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Great Test Matches Part IV: India v Australia, Perth 1977 - Chetan Narula Column
by Chetan Narula
Nov 10, 2008
Cricket history would look back at India's tour of Australia in the season 1977-78 as the moment when the first seeds of a great rivalry were probably sown. What we see today out there on the fields, may all very well be down to this ripper of a five match rubber that ensued when the Indians came calling on their third tour Down Under.

The tour took place in the back drop of the newly formed Kerry Packer series. But with the emphatic display that both the teams put up in their white flannels, meant that the crowds came in droves to the grounds, even though coloured clothing and the white ball were making an alternate appearance in the new shorter version of the game, the World Series Cricket. Test cricket won its first battle against ODIs that Aussie summer.

The hosts had been dismembered by the Kerry Packer initiative and this reflected as much from the last trip to England in 1977. That they were still able to give the Indians more than a run for their money is down only to the leadership and personal flamboyance of Bobby Simpson who came out of retirement to lead his country out of a major crisis.

The Indians, on their part, put up more than a fight in alien conditions especially in centers like Perth which were soon to gain legendary status. This was an upswing for the team from their last performance against England, the previous winter. It also helped that the wickets had lost some of their bite, thanks to a dry running summer.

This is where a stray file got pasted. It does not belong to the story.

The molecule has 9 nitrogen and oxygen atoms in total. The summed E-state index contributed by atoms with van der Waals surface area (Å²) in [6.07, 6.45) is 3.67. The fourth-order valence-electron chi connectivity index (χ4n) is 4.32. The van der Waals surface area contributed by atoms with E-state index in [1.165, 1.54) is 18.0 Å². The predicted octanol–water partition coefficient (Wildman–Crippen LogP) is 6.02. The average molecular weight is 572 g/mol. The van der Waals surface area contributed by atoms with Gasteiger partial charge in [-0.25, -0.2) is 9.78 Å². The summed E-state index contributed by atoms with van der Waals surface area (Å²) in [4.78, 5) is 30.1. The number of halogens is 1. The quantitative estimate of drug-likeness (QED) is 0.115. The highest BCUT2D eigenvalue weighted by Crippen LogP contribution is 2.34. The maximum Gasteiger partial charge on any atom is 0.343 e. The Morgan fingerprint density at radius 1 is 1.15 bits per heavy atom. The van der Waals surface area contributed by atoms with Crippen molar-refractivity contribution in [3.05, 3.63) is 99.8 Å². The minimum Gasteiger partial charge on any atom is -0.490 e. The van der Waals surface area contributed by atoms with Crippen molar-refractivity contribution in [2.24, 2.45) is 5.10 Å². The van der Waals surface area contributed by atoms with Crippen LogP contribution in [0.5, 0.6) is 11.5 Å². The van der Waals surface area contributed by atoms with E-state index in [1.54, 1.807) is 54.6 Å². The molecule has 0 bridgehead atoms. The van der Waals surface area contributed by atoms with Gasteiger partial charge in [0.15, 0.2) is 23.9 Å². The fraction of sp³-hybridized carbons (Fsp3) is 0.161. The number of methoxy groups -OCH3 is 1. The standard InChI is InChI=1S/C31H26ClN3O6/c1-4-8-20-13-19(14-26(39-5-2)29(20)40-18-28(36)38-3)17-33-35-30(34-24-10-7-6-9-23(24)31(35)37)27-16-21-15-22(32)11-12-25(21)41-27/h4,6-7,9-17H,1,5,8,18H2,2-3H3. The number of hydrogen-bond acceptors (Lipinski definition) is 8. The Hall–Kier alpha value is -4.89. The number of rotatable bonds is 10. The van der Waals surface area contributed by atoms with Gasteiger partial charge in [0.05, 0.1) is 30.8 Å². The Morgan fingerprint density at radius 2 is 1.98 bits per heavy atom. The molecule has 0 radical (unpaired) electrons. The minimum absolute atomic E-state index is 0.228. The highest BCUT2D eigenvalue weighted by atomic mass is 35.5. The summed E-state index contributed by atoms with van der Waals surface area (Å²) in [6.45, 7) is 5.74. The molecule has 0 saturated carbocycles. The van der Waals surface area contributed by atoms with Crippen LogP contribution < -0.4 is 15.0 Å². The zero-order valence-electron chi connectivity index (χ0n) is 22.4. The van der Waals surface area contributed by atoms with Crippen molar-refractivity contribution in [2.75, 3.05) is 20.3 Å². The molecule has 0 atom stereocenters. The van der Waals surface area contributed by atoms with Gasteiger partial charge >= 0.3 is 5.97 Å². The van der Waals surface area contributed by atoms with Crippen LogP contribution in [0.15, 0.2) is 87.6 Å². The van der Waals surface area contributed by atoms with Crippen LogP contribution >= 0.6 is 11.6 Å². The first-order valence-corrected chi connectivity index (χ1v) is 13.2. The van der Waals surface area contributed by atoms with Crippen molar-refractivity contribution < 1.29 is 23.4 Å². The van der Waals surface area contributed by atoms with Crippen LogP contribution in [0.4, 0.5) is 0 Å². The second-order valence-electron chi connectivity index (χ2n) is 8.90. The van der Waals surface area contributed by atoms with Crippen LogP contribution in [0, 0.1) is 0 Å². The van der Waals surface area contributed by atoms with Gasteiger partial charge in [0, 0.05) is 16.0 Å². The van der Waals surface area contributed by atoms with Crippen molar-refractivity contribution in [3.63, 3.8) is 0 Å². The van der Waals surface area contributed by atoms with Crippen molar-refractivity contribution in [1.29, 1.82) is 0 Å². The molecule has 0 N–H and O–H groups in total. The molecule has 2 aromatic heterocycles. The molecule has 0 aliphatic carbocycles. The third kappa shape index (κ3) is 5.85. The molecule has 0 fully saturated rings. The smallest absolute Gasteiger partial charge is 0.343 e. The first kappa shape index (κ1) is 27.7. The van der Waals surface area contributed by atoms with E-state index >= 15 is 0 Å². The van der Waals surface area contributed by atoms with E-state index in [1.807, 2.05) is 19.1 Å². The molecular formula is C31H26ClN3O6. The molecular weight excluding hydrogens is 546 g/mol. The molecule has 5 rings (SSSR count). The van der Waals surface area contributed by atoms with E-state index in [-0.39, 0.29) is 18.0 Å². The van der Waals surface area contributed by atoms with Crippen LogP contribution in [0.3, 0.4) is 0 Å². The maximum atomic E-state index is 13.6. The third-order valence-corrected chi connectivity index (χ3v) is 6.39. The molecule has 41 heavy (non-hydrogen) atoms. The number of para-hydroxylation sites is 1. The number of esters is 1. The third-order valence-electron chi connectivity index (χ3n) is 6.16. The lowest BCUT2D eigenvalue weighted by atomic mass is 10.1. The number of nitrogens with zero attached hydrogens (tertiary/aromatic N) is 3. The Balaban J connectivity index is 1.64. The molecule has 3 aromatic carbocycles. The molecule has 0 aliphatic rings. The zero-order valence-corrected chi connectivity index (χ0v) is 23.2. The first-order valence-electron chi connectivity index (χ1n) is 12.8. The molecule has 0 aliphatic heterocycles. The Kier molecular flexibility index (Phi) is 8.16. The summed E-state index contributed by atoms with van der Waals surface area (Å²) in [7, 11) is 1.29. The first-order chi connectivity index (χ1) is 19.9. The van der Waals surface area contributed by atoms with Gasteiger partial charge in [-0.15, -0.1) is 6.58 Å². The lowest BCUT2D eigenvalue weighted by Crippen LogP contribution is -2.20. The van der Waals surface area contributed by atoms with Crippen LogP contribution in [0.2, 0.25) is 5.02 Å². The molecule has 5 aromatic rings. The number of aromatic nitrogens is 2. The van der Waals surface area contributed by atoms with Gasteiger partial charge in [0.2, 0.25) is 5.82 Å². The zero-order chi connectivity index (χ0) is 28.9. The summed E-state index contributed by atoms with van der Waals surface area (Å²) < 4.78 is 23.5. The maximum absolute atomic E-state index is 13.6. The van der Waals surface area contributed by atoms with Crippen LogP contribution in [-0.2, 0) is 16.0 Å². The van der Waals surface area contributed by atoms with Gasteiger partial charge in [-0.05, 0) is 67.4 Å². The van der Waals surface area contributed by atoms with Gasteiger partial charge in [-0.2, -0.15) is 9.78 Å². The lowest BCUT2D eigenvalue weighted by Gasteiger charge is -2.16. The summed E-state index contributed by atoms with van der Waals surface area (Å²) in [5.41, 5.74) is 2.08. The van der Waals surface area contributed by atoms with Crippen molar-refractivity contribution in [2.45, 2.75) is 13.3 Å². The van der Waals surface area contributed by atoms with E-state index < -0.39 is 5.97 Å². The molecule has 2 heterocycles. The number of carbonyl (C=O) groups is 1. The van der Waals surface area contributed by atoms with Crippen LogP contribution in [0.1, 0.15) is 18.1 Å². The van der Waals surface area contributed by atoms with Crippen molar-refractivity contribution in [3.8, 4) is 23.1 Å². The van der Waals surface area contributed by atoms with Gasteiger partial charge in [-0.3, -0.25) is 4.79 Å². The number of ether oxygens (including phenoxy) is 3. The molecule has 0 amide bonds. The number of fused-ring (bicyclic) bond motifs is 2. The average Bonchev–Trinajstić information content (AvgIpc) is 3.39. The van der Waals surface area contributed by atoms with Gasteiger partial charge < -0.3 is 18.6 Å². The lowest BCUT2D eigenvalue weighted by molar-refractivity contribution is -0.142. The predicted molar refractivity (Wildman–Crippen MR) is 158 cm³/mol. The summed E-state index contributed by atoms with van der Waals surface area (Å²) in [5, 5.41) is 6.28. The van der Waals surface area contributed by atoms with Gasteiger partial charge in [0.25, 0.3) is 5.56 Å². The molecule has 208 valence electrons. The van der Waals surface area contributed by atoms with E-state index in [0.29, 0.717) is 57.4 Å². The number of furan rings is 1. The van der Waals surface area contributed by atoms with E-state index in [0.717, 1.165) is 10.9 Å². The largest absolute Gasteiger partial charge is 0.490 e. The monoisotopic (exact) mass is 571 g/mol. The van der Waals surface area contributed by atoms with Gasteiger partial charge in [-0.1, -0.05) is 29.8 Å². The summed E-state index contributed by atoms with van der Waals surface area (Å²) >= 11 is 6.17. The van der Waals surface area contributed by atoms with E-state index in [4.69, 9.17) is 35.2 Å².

At the first Test in Brisbane, the Gabba, Bishen Singh Bedi ran through the home batting on the first day, with five for 55. Only Peter Toohey remained at the crease long enough to see his team reach 166 and it wasn't to be the last time he would do so in this series.

In reply, India self destructed to be bowled out for a paltry 153 when they very much had the chance to bat Australia out of the match. Jeff Thomson and Wayne Clark took seven wickets to unearth India's fallacy against quality pace yet again, as not one Indian batsman was able to reach the half century mark.

Australia came up with a much better display in the second innings although it did start on a calamitous note for them again. Trying to set a decent target, they were again reeling at 7 for 3, before skipper Simpson and Toohey (for the second time in the match) came up with brilliant fifties and then Thomson went on a slog-fest to help them reach a defiant 327, setting India 341 runs to get.

It wasn't something beyond the Indians and they let it be known to the hosts as led by a century from the incomparable Sunil Gavaskar. He was ably supported by Amarnath and Kirmani but they fell short by a mere 16 runs as Thommo and Clark did most of the damage again, picking four wickets each, destroying the Indian middle order.

Although 1-0 down, the Indians had proved to be no push overs, unlike on their previous visits, for it was a very different Indian team indeed. They had made quite a solid start to the tour registering wins in the practice games before the Tests began, beating South Australia, Victoria, New South Wales and Queensland in an unbeaten lead-up to the first match of the series. This was probably the first, and the only time, something like this happened in Indian cricket!

The loss in the first Test may have been a bit harsh but the Indians were themselves to blame, for a bit more application may have gotten them a better first innings display. The disappointment petered on to the first-class game against Western Australia, which the team duly lost, just prior to the second Test.

The famous WACA Ground at Perth was a new addition to Australia's list of Test centers and since then has left a lasting imprint on the game. The Indians won the toss on 16th December 1977 and without a second thought elected to bat. They had a match to win, a series to level in what would turn out to be a fascinating Test match in which more than 1400 runs would be scored and, yet, a result would be registered.